A proposal to charge the Ketchikan Shipyard property tax or an equivalent payment in lieu of taxes was postponed Monday by the Ketchikan Gateway Borough Assembly.
The proposal was submitted by Harlan Heaton, who spoke during public comment on Monday.
Vigor Industrial makes a lot of money from its various shipyards, and should pay property tax in the community, Heaton said.
Heaton said he pays property tax on commercial property that doesn’t yet make any money.
“I’m being told, with no uncertain terms that ‘You will pay that tax or we will come out and break your legs.’ They have no problem doing that,” he said. “It’s a common term: ‘Where is the hammer? Where is the hammer that we make the citizens behave?’ The hammer is, they come out and take my property.”
The Ketchikan Shipyard is owned by Alaska Industrial Development and Export Authority, and is managed by Vigor Industrial.
It’s exempt from property taxes because it’s owned by the state.
But, the State Assessor has determined that exemption is optional, and therefore has included the shipyard in the borough’s taxable property value, which affects how much the borough is required to provide for public schools.
Whether the property tax exemption is mandatory or optional is pending a court ruling. Because of that pending decision, Assembly Member Judith McQuerry made the motion to postpone until mid-May. That motion passed unanimously.
Also Monday, the Assembly spent a lot of time on a proposed ordinance that would have established regulations for natural resource extraction. Quite a few developers and logging industry representatives pointed out problems with some of the proposed regulations.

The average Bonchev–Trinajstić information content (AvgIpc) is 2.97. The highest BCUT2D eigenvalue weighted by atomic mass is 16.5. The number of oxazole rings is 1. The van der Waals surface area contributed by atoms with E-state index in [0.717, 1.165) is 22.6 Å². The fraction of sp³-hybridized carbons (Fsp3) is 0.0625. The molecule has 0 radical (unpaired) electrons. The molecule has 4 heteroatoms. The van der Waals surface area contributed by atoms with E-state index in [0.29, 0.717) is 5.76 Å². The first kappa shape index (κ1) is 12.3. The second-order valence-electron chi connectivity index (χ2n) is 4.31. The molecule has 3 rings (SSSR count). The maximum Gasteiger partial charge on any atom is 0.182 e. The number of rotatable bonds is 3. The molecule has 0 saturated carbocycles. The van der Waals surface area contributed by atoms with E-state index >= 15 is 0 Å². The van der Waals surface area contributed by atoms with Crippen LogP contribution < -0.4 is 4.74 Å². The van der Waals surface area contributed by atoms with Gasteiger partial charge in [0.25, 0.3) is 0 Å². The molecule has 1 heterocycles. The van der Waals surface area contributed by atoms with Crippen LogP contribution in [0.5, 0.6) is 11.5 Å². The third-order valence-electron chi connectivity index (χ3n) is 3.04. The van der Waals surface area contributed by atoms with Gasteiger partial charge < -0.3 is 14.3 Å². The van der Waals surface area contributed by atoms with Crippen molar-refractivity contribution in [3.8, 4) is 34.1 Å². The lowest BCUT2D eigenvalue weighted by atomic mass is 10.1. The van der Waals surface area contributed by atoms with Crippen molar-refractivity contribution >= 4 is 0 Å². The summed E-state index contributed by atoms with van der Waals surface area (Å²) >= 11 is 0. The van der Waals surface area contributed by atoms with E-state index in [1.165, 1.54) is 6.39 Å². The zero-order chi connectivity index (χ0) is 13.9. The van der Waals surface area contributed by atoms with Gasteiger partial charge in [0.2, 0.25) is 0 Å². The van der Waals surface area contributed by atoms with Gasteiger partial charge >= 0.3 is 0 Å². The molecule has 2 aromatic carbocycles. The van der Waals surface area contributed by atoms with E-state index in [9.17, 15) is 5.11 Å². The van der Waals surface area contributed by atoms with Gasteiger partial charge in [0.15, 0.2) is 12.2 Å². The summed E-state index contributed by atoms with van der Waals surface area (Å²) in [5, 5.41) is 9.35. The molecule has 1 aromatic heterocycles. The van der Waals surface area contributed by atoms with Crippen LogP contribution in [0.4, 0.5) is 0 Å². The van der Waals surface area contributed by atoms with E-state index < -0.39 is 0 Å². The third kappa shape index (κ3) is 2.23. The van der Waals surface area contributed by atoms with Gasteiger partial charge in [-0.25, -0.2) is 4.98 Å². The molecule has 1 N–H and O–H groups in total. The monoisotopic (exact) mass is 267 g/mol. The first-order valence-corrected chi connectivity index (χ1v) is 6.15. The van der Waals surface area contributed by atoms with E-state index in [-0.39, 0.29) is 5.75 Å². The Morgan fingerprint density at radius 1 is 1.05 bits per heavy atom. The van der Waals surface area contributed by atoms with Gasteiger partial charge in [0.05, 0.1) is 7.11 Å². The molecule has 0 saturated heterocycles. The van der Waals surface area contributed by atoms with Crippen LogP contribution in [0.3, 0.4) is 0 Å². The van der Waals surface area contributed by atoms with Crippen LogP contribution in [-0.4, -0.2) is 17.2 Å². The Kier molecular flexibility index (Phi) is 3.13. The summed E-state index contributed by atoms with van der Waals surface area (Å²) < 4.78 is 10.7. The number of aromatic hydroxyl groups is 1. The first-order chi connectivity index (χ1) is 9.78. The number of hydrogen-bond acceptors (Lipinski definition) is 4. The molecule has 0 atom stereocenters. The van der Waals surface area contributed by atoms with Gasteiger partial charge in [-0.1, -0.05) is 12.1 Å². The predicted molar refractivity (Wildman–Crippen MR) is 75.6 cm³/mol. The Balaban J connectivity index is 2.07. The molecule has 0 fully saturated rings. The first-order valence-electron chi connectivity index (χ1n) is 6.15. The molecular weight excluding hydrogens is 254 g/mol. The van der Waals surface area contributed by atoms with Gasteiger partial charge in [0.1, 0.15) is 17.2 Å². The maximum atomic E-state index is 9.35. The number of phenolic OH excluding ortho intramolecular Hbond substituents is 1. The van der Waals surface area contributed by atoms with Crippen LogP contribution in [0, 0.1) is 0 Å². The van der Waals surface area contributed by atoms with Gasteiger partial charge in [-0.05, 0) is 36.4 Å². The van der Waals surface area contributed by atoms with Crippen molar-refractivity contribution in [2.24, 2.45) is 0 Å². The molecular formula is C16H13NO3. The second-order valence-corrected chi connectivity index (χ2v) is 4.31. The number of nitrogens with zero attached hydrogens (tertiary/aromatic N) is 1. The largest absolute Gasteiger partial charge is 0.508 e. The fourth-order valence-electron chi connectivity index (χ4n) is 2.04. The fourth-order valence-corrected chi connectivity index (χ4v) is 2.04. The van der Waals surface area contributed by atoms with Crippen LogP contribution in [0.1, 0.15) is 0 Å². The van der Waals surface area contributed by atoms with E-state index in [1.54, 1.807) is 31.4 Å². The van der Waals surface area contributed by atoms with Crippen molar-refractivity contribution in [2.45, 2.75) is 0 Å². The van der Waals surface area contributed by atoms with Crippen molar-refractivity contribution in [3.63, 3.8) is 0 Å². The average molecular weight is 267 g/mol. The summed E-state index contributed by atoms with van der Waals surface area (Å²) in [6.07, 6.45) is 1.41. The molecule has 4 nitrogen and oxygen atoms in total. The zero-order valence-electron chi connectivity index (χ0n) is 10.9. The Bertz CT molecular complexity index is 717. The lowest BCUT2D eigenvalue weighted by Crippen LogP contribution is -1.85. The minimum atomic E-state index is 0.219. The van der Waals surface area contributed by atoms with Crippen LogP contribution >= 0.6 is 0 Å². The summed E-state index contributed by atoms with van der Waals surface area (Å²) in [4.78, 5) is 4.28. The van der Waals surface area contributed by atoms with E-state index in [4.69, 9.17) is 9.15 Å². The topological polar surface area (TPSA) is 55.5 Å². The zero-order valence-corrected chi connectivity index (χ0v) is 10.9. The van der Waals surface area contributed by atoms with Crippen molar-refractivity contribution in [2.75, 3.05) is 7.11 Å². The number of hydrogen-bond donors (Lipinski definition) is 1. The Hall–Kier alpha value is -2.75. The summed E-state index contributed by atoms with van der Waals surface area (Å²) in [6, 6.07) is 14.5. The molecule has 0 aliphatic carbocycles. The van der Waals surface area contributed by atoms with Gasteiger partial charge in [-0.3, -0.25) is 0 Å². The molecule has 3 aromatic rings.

Planning Director Chris French told the Assembly that his office has requested the Assembly send the ordinance back to the Planning Commission for review.
Assembly member Mike Painter made a motion to indefinitely postpone the item, which means it won’t return for consideration unless an Assembly member specifically requests it.
Painter said there already are numerous regulations, state and federal, that cover resource extraction. He also suggested that such an ordinance would affect a pending federal land trade with Alaska Mental Health Trust Authority.
McQuerry, though, disagreed.
She argued that the people who spoke against the ordinance said they were willing to work with the borough to improve the language.
“I think that it would be a good idea to let everybody have a chance to work together on this rather than kill it outright,” she said. “And, Mr. Painter, I’m not sure if we refer it back to planning and zoning that that really will affect the land swap.”
McQuerry was in the minority.
The motion to postpone indefinitely passed 4-2 with McQuerry and Assembly member Felix Wong voting no.
The land trade would swap Alaska Mental Health Trust land, including Deer Mountain, for U.S. Forest Service land on Prince of Wales Island and in the Shelter Cove area.
Mental Health intends to use the land for timber harvest.
Editor’s note: KTOO’s building sits on land leased from the Alaska Mental Health Trust Authority. KTOO has also applied for and received occasional grants for special reporting projects from the authority.